DUBNER: What do you think about the microbes that you may encounter elsewhere? And what are the either dangers or potentially benefits of those?

STRICKER: So part two of my job, planetary protection, is when we bring samples back, we have to make sure that it doesn’t harm humans.

DUCKWORTH: So how do you do that? How can you tell?

STRICKER: So one method that was actually done is — for the moon rocks — is feeding it to chickens. I’m not sure why they selected chickens but it’s just one of those tests. How do you prove that you’re not going to kill anybody?

DUCKWORTH: So I imagine that this is such a specific career that not a lot of girls and boys think that they’re going to grow up to be part of the planetary protection lead for Mars. So how did you end up here?

STRICKER: I actually didn’t know planetary protection existed until I was working on my Ph.D. So I was working on plasma sterilizations and they had a project that used plasma to sterilize spacecraft surfaces. Because it’s really tough. You can imagine when you’re innovating these new materials and new spacecraft, a lot of these aren’t capable of going through high-temperature heat sterilization processes. So they need other alternative methods. Plasma was one of those alternatives. So as an undergrad I studied physics, and before that I was just the little kid that watched Carl Sagan‘s The Cosmos and that really put me on the trajectory of, I want to be an astrophysicist, this is what I want to do. And instead of playing in the summertime, I would take classes. Started college at 16 and I’m just like this is what I want to do. So, get out of my way.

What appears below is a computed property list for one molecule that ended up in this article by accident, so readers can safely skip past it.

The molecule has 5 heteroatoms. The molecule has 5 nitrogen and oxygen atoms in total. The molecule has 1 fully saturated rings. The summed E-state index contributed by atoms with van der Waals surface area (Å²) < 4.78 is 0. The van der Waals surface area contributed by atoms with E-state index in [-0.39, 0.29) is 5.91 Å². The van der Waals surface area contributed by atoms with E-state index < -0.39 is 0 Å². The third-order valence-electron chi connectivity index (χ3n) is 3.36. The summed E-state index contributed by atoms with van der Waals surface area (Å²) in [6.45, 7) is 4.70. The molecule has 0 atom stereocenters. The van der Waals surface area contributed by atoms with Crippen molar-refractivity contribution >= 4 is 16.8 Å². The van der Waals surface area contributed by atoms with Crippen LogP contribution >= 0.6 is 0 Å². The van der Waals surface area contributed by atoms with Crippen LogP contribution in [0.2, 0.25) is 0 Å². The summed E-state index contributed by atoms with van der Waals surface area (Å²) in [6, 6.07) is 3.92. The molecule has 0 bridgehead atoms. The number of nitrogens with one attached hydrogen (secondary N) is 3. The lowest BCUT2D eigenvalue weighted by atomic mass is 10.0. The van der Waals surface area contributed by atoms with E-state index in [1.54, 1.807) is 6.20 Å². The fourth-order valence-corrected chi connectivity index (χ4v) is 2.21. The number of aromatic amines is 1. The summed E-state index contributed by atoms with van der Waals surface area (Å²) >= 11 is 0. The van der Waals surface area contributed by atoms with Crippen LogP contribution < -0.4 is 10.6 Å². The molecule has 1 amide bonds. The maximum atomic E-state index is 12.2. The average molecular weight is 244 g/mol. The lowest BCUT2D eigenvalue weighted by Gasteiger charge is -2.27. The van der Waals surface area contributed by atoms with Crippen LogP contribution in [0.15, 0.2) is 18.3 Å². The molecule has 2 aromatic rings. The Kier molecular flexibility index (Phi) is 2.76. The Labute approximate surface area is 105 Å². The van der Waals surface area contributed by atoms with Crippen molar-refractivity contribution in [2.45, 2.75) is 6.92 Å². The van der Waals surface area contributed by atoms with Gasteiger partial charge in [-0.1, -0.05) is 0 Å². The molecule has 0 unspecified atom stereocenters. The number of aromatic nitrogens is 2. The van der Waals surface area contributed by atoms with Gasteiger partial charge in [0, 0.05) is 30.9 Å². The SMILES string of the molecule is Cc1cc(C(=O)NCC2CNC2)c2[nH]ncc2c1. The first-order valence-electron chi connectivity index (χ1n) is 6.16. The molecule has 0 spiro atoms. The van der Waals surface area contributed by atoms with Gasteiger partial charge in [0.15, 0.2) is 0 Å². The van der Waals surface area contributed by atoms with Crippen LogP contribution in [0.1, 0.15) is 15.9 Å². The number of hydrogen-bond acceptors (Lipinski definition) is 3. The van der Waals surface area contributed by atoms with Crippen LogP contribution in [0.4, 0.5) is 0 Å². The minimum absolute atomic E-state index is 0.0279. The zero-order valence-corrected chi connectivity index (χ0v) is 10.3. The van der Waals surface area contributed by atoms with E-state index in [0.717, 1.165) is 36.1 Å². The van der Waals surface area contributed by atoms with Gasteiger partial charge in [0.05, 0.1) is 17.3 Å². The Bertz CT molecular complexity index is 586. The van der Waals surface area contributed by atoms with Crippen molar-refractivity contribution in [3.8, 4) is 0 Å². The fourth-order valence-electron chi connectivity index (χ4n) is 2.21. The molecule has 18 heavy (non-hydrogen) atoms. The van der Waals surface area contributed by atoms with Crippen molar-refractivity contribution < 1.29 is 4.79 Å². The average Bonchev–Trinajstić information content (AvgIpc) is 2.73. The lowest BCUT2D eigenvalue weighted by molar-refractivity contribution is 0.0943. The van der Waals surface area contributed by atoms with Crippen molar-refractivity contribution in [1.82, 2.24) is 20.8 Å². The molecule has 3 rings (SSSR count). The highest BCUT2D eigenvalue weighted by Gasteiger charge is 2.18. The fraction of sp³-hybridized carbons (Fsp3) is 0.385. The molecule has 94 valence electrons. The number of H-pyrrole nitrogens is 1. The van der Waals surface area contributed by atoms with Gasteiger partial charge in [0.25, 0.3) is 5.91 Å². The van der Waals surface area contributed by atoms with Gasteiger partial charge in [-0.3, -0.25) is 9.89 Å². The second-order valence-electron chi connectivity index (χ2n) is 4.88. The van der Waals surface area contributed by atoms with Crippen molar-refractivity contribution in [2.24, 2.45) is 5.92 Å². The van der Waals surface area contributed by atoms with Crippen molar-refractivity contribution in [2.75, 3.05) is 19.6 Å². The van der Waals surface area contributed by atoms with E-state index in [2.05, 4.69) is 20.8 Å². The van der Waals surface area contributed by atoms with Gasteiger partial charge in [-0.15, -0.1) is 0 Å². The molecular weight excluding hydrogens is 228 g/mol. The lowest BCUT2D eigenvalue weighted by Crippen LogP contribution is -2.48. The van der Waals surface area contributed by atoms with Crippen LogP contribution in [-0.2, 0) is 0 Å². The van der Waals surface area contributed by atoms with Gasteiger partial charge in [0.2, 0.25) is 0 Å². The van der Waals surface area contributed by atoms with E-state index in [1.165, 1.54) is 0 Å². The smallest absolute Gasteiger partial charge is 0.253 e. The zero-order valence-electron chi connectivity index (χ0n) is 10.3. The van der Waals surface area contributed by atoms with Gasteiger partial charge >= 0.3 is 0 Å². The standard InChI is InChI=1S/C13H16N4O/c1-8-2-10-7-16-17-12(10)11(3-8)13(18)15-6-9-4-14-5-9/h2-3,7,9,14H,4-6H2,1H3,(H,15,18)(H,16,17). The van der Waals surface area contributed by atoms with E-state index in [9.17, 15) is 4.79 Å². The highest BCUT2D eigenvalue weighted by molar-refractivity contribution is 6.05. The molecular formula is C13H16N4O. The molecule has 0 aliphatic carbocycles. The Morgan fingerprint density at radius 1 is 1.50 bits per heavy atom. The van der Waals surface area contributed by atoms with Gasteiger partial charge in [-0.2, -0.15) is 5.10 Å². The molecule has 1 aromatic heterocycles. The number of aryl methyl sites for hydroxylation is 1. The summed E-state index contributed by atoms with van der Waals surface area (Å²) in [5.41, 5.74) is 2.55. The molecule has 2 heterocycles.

DUBNER: So can I ask you, though, just to be clear, there are some people at NASA who are protecting us from the asteroids?

STRICKER: Yes. Don’t worry, they exist. They’re doing their things. 

DUBNER: Can you give me some detail on that, when you say they’re doing their things. And also you’re called Planetary Protection. Which I find to be a very misleading title, I’m not going to lie to you. So what are what are they called?

STRICKER: They’re called Planetary Defense.

DUBNER: Yeah. All right.

STRICKER: Because they’re defending against the asteroids, the impacts.

DUBNER: So let me ask you this. When you find microbes — whether in your lab or maybe somewhere where a spacecraft is being assembled, whatever, and you try to identify the microbes, do you ever find something that hadn’t been previously identified?

STRICKER: Yeah, it’s really great. So the old-school days, back when Planetary Protection started, it was very culture-based. That means we would take a sample. We would grow it up in the lab and based on whatever grew, we would identify it. And now that we’ve fast forwarded to DNA-based analysis, we’ve seen so much more. If you look at the soil, 0.1 percent of microbes in the soil are even able to be grown in a lab. So it’s just a tiny sliver what exists. So yeah, we discover so many new things, there are actually hundreds of new species that were discovered just in our assessment in this spacecraft assembly facility.

DUBNER: No kidding.

STRICKER: Over a hundred.

DUBNER: And then, once you make that discovery, do you try to find it elsewhere on the earth?

STRICKER: Yeah. That’s the beauty of DNA sequencing and databases that are accessible worldwide. There was one microorganism we found in our clean room and the same type popped up in some lake or a cave in China. So we’re 23andMe-ing all of the bacteria that exists around the world.